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EPA Announces Plan to Set New Drinking Water Standards – Water Agencies and Parties to Superfund Cleanups Beware

By: Reed W. Neuman
02/18/11

On February 2, 2011, the Environmental Protection Agency ("EPA") announced plans to set drinking water standards under the Safe Drinking Water Act ("SDWA") for 16 volatile organic compounds ("VOCs"), perchlorate and other substances.  This new initiative could have far-reaching impacts for the 170,000 water systems that provide drinking water to the public.  EPA's new standards could also become the target level for cleanup of contaminated surface and ground water resources and real estate. 

In addition to perchlorate, which is used to produce rocket fuel, fireworks and explosives, EPA's list reaches a broad spectrum of chemicals used in a variety of industrial and commercial settings.  The VOCs listed in the rulemaking are among the most frequently detected constituents in terrestrial and aquatic environments, including benzene, 1,2-dichloroethane, 1,2-dichoropropane, dicholormethane, tetrachloroethylene (also known as percholoroethylene ("PCE" or "PERC")) trichloroethylene ("TCE"), vinyl chloride, and benzyl chloride.

How EPA Sets Drinking Water Standards

The SDWA authorizes EPA to set health-based standards for drinking water, in a three-part process.  First, EPA identifies contaminants that are or may be in drinking water that may affect public health -- the step EPA took on February 2 for a group of sixteen (16) VOCs and perchlorate.  EPA already has in place federal drinking water standards for TCE and PCE but plans to revise those standards in this rulemaking. 

Next, EPA sets a maximum contaminant level goal ("MCLG"), the concentration of a contaminant in drinking water below which there is no known or expected risk to health.  Finally, EPA specifies the maximum contaminant level ("MCL"), the permissible concentration of a contaminant in drinking water delivered by a public water system.  The MCL is set as close to the MCLG as is "feasible."  The SDWA defines "feasible" as the level achievable using the best available technology and treatment techniques, taking cost into consideration.  If setting an MCL is not technically or economically feasible, or if there is no reliable method to detect contaminants, EPA will specify a required treatment technique.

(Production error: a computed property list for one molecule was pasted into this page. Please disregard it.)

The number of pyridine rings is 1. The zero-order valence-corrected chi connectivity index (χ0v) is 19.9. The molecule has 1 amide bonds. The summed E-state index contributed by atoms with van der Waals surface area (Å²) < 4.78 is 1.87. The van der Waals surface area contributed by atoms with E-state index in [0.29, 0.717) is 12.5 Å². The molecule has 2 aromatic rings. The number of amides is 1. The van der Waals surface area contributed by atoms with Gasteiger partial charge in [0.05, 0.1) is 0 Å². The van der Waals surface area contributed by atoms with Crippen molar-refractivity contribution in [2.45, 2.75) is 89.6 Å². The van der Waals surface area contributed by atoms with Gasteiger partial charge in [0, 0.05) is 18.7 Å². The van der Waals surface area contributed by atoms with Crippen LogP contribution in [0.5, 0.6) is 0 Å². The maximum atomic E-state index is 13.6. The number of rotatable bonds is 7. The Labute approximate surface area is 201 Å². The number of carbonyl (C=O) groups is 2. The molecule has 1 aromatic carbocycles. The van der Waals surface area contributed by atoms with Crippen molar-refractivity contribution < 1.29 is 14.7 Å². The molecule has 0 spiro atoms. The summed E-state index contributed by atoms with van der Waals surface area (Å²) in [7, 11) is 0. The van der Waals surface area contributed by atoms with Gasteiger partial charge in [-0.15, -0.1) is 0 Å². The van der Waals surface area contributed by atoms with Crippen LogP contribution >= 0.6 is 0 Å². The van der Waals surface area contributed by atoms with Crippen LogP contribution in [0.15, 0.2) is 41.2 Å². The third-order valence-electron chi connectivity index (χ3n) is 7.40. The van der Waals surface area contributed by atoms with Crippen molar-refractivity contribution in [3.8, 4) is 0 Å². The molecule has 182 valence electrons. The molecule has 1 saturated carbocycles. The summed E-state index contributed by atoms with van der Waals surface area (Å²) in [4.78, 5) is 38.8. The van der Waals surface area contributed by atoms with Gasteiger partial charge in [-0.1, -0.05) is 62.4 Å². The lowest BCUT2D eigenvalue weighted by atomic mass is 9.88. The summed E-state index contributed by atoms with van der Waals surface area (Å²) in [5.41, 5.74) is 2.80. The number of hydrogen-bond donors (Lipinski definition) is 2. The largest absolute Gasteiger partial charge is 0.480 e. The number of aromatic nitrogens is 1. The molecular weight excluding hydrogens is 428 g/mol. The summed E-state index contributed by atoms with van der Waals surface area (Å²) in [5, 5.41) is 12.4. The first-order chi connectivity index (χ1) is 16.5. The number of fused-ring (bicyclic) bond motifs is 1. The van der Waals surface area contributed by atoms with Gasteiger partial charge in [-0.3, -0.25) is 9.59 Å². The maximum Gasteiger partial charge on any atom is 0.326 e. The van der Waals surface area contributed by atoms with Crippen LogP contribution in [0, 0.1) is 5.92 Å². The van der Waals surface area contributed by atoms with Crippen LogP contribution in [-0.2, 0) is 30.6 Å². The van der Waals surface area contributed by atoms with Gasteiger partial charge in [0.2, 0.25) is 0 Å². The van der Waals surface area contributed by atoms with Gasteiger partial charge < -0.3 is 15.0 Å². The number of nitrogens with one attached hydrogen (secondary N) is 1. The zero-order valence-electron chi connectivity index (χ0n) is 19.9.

Potential Impacts of New Drinking Water Standards

EPA's track record suggests the entire process will take about four years.  Once finalized, the MCL becomes a legal standard, to be met by all drinking water suppliers  The costs of acquiring or upgrading equipment and techniques necessary to treat water to achieve the new standards can be very high.  In addition, while it has garnered a very high public profile as a "bad actor" chemical in water resources, perchlorate presently is found in only a small percentage of surface and ground water resources around the country, and in only 4% of water supply systems.  Thus, the relative cost of a national, generally-applicable "cure" for a fairly limited problem may be quite high.

Moreover, the impact of EPA's action extends far beyond public water companies.  EPA's new drinking water standards can become the required cleanup standard at impacted sites being addressed under the Comprehensive Environmental Response, Compensation, and Liability Act ("CERCLA," commonly known as "Superfund").  CERCLA requires that cleanup actions attain or waive Federal applicable or relevant and appropriate requirements ("ARARs").  Since groundwater contamination sites account for about 70% of all Superfund sites, the new rulemaking could have major implications.